Who should own what?

John Dunn

  • Property and Political Theory by Alan Ryan
    Blackwell, 198 pp, £15.00, August 1984, ISBN 0 631 13691 6

Human beings are very possessive creatures. It is, no doubt, not one of their more admirable characteristics. No one esteems anyone else simply for being possessive, even if they may envy the power which some accumulate under the goading of their will to possess, or may enjoy and admire the skills which others develop at least partly under the same impulses. To own, to have at one’s disposal, to exercise power over, are all marks of human effectiveness, just as much as the capacity to jump long distances or to sing resonantly in tune or to make compelling political speeches. All human effectiveness is effectiveness in some real social setting, drawn in part from contingent advantages and reflected back in the grudging or effusive acknowledgment of other human beings. Even possessiveness requires at least an imaginary audience. One might save prudently on a desert island, but one could hardly hoard there. However, while ownership itself can be enviable and in some circumstances even impressive, the mere desire to have seems to many today – just as it did to John Locke – a furtive, even incipiently criminal form of lust.

Disputes over property, and over the power which flows from it and flows back into it, are far from being the only major theme (let alone the motor) of human history. But for a number of millennia they have been increasingly thick on the ground. We may confidently expect them to continue as long as organised social life continues. How should we think about such disputes? How are they to be clearly understood? What attitude should we adopt towards them? Only an idiot would anticipate a clear and authoritative answer to these questions. But even the more sophisticated, if they take the trouble to think about it, might find themselves mildly astonished at the sheer disarray and bemusement of the accumulated human effort to find answers for them which are even superficially cogent.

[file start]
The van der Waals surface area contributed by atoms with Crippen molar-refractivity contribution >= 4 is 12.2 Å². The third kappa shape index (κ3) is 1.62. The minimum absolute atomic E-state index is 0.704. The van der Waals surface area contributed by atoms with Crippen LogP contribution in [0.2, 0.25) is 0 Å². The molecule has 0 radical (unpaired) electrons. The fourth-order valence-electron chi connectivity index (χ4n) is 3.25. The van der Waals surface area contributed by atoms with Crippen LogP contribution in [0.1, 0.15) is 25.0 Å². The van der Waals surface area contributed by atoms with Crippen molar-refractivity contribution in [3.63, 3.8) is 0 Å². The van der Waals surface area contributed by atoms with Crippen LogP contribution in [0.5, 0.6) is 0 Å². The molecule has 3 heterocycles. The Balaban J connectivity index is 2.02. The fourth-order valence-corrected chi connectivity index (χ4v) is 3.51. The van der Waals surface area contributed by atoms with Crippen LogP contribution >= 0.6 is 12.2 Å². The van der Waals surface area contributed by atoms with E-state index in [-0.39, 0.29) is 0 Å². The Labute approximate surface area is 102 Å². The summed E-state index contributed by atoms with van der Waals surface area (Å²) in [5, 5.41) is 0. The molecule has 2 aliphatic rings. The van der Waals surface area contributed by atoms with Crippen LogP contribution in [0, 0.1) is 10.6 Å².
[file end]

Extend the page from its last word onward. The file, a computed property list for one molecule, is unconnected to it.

This is the more surprising (or indeed the more shocking) since the world today is wired up very tautly, and very unstably indeed, into opposing systems of mutual menace, systems which amongst their other features possess the capacity between them to terminate human life on earth; and since the imagined occasion for this ludicrous and reckless depth of enmity is a disagreement over the question of how to conceive ownership. (This is certainly the Soviet view of the matter; and, however partial it is as a causal explanation and however grotesque the conception of ownership on which it rests, it is closer to the truth than a bland negation of it, expressed in the idiom of freedom and servitude.) On the less hectic stage of British domestic politics, more practical and immediate political choices likewise revolve around interpretations of ownership, its role in securing growing or diminishing wealth throughout the population and in allocating whatever wealth it does contrive to secure, as privileged rights of action amongst the individual members of this population. Both internationally and domestically these conflicts focus intense feelings. (Observe the mining pickets and the police lines on your television screens: the bricks, the smashed windscreens, and the applause that follows the cavalry charges. Note, a little later in the programme, the charms of daily life in El Salvador.) Ownership is not just a word (property is theft): it is, in all human societies, a set of rules and institutional arrangements which determines the allocation of rights to enjoy and use the natural world and the range of human products. Around its definition and redefinition, its defence, enforcement and subversion, there swirls all the myopic passion of human possessiveness: the hopes and hatreds, the loves and above all the fears which come to bear upon the opportunity to take and confer enjoyment, to provide for needs, to realise desires, to act out fantasies. One important reason why the casuistry of ownership is in such intellectual disorder is the range of the subject-matter which it must seek to bring to order: an intricate and endlessly refashioned external world, saturated with very poorly controlled human emotion, and still haunted by much of the tangled history of beliefs which have accompanied its refashioning.

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